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Failure is the Most Beautiful and Most Motivational Metric

Apr 13, 2021 | Leadership & Personal Development

Reading Time: 4 minutes

If you’re anything like me, you’ve spent your fair share of time in business meetings. In our society, it seems there’s an obsession with them, whether we’re talking about strategy sessions, brainstorming discussions, or data reviews. And don’t even get me started on all the lame conferences over the years, where only two things ever seem to happen: meetings where people bitch… before going to the bar to drink together. Or meetings where they learn to be empowered and get motivated…before heading to the bar to drink together.

Somehow getting things accomplished with most people always involves more talking than doing.

And a healthy dose of drugs or alcohol. Sometimes both.

There’s even meetings about meetings. It’s practically a meme itself in the corporate world. And nearly everyone, from middle management to executive leadership, is guilty. Hell, in the political world, I’ve heard popular bureaucrats publicly say, verbatim mind you, how we should meet to schedule a next meeting to decide whether or not a different meeting should go forward or not.

Point being that this is more a recipe for an endless jerk-off fest rather than planning for success.

But there’s a much easier way to be effective.

And that way is failure.

At least in American culture, the self-help industry has come to be saturated in content trying to convince everyone to be comfortable with failing sometimes. After all, it’s a fact of life. Yet, no one is actually comfortable with owning up to it. In fact, the far majority of people still attempt to hide, cover up, or spin their failures, so that the world can’t see them. This is especially true of the people we often call leaders in our communities. If you’re really lucky, the government just shovels some money your way to paper over your mistakes.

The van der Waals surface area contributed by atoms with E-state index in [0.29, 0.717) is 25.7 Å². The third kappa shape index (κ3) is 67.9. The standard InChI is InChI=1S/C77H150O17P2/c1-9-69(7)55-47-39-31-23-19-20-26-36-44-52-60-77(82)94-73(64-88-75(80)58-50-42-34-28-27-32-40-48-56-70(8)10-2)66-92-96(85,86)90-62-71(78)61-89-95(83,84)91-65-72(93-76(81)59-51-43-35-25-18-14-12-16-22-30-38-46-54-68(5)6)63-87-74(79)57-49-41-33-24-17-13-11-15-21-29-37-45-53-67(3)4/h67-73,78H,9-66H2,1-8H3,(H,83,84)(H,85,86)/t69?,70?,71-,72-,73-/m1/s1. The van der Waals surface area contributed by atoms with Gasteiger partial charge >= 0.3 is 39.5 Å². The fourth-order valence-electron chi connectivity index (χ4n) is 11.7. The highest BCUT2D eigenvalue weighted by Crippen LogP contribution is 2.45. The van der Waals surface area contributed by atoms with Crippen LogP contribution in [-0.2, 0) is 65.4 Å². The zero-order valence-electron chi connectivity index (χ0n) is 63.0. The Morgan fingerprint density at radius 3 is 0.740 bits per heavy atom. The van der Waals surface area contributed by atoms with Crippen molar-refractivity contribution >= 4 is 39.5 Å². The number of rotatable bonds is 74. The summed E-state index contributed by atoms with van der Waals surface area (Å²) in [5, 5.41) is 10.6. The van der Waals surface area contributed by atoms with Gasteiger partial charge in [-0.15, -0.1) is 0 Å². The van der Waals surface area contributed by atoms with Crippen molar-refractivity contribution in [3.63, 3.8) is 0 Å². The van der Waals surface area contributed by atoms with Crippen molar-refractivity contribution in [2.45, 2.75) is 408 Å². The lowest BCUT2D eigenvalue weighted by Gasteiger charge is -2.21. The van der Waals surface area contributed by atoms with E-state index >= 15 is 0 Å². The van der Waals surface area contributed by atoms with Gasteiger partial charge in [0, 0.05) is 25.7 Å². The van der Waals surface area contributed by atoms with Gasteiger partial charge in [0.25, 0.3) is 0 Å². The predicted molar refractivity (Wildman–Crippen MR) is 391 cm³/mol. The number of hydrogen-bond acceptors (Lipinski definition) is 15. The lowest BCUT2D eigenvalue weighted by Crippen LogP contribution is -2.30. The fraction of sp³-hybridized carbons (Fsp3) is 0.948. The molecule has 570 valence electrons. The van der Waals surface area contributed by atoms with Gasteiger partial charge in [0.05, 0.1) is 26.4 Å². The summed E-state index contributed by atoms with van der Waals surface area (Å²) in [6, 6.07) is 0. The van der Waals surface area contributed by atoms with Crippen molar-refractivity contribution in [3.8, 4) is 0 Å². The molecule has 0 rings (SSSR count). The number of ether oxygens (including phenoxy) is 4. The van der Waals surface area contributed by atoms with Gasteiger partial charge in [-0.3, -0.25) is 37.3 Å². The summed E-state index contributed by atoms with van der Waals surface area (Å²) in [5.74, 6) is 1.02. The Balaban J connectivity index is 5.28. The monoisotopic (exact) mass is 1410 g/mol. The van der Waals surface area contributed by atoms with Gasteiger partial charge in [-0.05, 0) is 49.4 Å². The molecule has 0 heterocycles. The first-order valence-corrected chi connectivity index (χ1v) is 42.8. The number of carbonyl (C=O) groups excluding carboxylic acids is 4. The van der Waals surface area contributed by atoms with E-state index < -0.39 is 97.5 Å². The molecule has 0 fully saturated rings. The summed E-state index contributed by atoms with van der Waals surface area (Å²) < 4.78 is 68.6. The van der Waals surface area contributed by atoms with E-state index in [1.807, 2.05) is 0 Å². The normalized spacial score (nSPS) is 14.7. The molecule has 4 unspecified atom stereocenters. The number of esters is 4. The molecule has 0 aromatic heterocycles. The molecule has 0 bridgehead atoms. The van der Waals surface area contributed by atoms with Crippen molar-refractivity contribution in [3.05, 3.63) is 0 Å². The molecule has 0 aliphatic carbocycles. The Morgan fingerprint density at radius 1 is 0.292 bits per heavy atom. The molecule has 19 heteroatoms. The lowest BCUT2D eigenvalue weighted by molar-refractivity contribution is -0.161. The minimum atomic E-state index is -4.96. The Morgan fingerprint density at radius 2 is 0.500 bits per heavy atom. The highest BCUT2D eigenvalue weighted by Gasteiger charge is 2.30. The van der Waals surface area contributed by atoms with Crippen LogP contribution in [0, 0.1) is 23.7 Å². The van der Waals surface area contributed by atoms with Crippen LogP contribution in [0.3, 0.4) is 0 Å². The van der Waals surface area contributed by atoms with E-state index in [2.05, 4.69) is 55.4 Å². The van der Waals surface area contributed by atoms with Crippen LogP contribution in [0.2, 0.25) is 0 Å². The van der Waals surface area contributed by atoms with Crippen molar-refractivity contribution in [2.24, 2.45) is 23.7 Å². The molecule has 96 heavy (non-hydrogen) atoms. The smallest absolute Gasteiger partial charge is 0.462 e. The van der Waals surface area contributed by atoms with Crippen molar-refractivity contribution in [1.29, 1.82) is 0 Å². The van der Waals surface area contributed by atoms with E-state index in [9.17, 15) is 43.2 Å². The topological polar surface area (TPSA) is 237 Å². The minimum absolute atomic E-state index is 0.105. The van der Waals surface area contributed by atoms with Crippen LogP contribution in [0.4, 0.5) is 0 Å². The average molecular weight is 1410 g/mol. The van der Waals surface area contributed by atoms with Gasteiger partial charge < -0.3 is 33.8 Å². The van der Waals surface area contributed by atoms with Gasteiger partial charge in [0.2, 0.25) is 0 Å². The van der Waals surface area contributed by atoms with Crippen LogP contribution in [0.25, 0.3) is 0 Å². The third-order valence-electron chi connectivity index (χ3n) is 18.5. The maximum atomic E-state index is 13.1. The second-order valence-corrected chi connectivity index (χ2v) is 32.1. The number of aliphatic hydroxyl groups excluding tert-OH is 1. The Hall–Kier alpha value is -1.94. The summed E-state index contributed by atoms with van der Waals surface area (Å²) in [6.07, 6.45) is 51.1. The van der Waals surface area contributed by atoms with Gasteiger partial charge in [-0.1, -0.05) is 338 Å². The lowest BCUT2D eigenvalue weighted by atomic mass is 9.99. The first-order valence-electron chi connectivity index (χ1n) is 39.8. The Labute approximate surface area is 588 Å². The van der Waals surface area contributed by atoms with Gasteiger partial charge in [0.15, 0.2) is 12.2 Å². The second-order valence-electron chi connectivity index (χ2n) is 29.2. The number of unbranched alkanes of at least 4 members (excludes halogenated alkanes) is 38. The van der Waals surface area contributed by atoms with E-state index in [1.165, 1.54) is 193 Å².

And that self-help content? It’s mostly just cosmetics to give the appearance of accepting loss but without actually fessing up when you’ve tangibly lost.

What we get because of this situation isn’t just the jerk-off fest mentioned above. We also get a society of superficial boneheads who have never learned the lessons of defeat. And in a world where every corporation, city government, small business, and nonprofit is getting bailed out by the government, you don’t have to guess that those in charge are, by every measure, out of touch with what it takes to succeed. Because they’ve given up on ever having their asses truly on the line when it matters most.

In most cases, their fortunes, their positions, and even their lives have never been at risk. Ever.

Failure, on the other hand, is undeniable. You don’t need meetings to argue about whether it happened. Or a panel to review the causes: the reasons at the root are often plain as day. Anything else, committees or panels, is simply an exercise in shifting blame or an attempt to bury the truth.